Is blockchain the answer to the agri-food sector’s global challenges?
From building resilience and managing market volatility, to increasing productivity, protecting the environment and driving sustainability, agri-food sectors around the world face significant challenges.
Finding answers to these issues won’t necessarily be simple, but there are tools being developed which could offer fresh approaches and new solutions: agri-tech.
With an estimated global market opportunity of $400bn USD, it’s no surprise that the agri-tech sphere is attracting attention from players across the supply chain.
Small innovative start-ups, academic organisations and major agri-food multinationals are all taking steps into using technology to streamline the way food is produced and sold.
And it’s not just the traditional players — multinational tech firms and others outside agriculture and food want to get involved too.
Finding the right tools
The list of potential agri-tech technologies is almost endless, but selecting the ones that have deliver the best solutions is one of the biggest challenges.
One area which has attracted a great deal of attention is blockchain. While it was first introduced in 2008 as part of the interest in the bit coin market, its potential for other sectors is so far in its infancy.
However there is growing talk about its potential in agriculture and food, and with careful implementation, it could revolutionise the way food is produced, bought and sold.
Put simply, blockchain is a distributed ledger technology which connects information from producers to consumers. No information added to the chain can be tampered with, and everyone can see it.
The reality, however, is a bit more complicated.
Benefits of blockchain
Current attempts to harness blockchain’s uptake in the agricultural supply chain has been driven by its benefits to increase trust and traceability, improve food safety and reduce administration time.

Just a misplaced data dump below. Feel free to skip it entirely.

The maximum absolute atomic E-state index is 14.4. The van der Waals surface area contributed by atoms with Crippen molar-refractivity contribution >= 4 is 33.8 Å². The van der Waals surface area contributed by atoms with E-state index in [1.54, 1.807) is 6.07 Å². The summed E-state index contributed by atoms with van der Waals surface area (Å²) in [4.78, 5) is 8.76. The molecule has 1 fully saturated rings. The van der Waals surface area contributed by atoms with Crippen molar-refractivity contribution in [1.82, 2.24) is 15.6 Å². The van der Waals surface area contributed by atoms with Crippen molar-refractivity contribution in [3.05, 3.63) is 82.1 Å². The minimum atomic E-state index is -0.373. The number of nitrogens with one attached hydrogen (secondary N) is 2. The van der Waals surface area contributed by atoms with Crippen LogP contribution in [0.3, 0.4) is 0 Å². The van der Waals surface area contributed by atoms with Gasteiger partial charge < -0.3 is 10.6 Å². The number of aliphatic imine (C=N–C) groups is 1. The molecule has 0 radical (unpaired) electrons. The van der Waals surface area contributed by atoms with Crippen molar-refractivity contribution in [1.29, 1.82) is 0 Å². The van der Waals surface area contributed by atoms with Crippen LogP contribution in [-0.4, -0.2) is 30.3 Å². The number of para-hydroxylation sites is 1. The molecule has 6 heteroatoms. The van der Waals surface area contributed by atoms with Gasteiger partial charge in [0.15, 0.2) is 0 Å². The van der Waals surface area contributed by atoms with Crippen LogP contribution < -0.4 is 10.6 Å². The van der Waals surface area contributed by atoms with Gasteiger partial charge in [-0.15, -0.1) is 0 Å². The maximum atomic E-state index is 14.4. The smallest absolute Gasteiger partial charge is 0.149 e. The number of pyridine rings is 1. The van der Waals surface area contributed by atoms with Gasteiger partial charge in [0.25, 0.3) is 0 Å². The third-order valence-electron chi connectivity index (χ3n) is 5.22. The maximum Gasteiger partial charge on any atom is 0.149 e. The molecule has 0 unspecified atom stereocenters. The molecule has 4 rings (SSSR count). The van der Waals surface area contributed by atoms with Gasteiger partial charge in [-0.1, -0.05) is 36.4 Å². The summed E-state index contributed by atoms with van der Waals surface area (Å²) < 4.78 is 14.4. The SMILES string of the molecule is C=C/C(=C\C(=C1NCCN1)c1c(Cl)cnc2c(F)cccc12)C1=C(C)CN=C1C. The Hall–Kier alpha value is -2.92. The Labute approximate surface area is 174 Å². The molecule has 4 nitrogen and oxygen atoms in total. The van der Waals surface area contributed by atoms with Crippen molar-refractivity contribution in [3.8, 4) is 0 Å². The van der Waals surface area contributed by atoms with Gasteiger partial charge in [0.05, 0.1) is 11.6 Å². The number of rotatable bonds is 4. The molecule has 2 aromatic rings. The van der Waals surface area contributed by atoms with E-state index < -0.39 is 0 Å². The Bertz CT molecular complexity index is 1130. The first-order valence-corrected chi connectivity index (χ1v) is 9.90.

The issue of trust between farmers, processors and retailers has long been scrutinised, especially over the past five years when global market prices have been subject to extreme volatility.
Through smart contracts, blockchain has the potential to record and execute real-time agreements between key players across the chain. For many primary producers around the world, where they feel processors and retailers might not always adhere to contracts, this offers huge potential.
Another potentially important role for blockchain comes from the growing consumer interest in where their food comes from. Through real-time tracking, blockchain offers the chance to increase transparency by following the food’s footsteps from farm to fork — potentially to such levels of detail that it could identify exactly where in a field a crop was grown.
Around the world, there are already some good examples of blockchain in the food supply chain. In China, leading e-commerce platform JD.com has implemented blockchain across 700 brands and 50,000 products to increase food safety and reduce counterfeits.
Meanwhile in the US, Cargill’s traceable turkeys allowed consumers to text a code to see the farm their turkey came from, see photos of the farm and read messages from the farmer.
Other firms known to be testing the technology include Tyson, Nestle, Co-Op, Sainsbury’s, Walmart, IBM and Carrefour.
The biggest stumbling blocks to implementing the technology seem to be regulatory uncertainty, and the potential failure of different blockchains to work together.
What’s needed is for all parties involved to see the value of sharing data — something that hasn’t historically been a strong point in the agri-food supply chain.
What we can be certain about, however, is that blockchain is here to stay in the agri-food chain — and early adopters have already laid down the markers for their potential use.
As we move towards a very different sort of agri-food system in future, we’ll undoubtedly see blockchain and other agri-tech drive more global trade, more connected consumers, and a greater than ever emphasis on developing sustainable and traceable supply chains.
By John Giles, Promar Sustainability consultant